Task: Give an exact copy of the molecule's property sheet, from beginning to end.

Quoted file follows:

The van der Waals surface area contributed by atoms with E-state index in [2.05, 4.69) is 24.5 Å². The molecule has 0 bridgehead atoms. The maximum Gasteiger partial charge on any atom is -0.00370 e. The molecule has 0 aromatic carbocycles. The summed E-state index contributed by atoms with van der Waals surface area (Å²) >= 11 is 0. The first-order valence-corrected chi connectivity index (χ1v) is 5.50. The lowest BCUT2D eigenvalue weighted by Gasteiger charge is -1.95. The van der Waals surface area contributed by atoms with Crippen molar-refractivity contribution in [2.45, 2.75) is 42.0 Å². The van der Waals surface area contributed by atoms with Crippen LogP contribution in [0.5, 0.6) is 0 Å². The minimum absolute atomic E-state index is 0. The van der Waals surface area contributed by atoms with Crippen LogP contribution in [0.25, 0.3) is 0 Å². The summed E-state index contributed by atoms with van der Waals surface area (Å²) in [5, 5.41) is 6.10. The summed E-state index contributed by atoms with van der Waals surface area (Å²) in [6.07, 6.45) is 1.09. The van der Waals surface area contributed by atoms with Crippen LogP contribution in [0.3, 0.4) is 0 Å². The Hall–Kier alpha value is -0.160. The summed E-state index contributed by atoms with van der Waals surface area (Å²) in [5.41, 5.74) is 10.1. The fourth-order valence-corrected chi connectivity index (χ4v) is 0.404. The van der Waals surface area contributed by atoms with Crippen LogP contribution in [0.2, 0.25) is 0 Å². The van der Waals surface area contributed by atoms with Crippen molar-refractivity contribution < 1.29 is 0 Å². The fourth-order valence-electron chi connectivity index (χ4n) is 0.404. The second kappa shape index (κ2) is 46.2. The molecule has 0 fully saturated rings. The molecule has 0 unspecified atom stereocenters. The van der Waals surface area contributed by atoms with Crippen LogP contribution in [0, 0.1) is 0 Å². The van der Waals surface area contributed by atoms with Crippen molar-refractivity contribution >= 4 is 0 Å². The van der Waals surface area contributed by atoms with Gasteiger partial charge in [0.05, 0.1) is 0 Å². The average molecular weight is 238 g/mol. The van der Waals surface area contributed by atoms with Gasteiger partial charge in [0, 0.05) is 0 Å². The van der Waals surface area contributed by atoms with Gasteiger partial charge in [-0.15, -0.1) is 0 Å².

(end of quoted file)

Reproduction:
The van der Waals surface area contributed by atoms with E-state index in [2.05, 4.69) is 24.5 Å². The molecule has 0 bridgehead atoms. The maximum Gasteiger partial charge on any atom is -0.00370 e. The molecule has 0 aromatic carbocycles. The summed E-state index contributed by atoms with van der Waals surface area (Å²) >= 11 is 0. The first-order valence-corrected chi connectivity index (χ1v) is 5.50. The lowest BCUT2D eigenvalue weighted by Gasteiger charge is -1.95. The van der Waals surface area contributed by atoms with Crippen molar-refractivity contribution in [2.45, 2.75) is 42.0 Å². The van der Waals surface area contributed by atoms with Crippen LogP contribution in [0.5, 0.6) is 0 Å². The minimum absolute atomic E-state index is 0. The van der Waals surface area contributed by atoms with Crippen LogP contribution in [0.25, 0.3) is 0 Å². The summed E-state index contributed by atoms with van der Waals surface area (Å²) in [5, 5.41) is 6.10. The summed E-state index contributed by atoms with van der Waals surface area (Å²) in [6.07, 6.45) is 1.09. The van der Waals surface area contributed by atoms with Crippen LogP contribution in [0.3, 0.4) is 0 Å². The Hall–Kier alpha value is -0.160. The summed E-state index contributed by atoms with van der Waals surface area (Å²) in [5.41, 5.74) is 10.1. The fourth-order valence-corrected chi connectivity index (χ4v) is 0.404. The van der Waals surface area contributed by atoms with Crippen LogP contribution in [0.2, 0.25) is 0 Å². The van der Waals surface area contributed by atoms with Crippen molar-refractivity contribution < 1.29 is 0 Å². The fourth-order valence-electron chi connectivity index (χ4n) is 0.404. The second kappa shape index (κ2) is 46.2. The molecule has 0 fully saturated rings. The molecule has 0 unspecified atom stereocenters. The van der Waals surface area contributed by atoms with Crippen LogP contribution in [0, 0.1) is 0 Å². The van der Waals surface area contributed by atoms with Crippen molar-refractivity contribution >= 4 is 0 Å². The van der Waals surface area contributed by atoms with Gasteiger partial charge in [0.05, 0.1) is 0 Å². The average molecular weight is 238 g/mol. The van der Waals surface area contributed by atoms with Gasteiger partial charge in [0, 0.05) is 0 Å². The van der Waals surface area contributed by atoms with Gasteiger partial charge in [-0.15, -0.1) is 0 Å².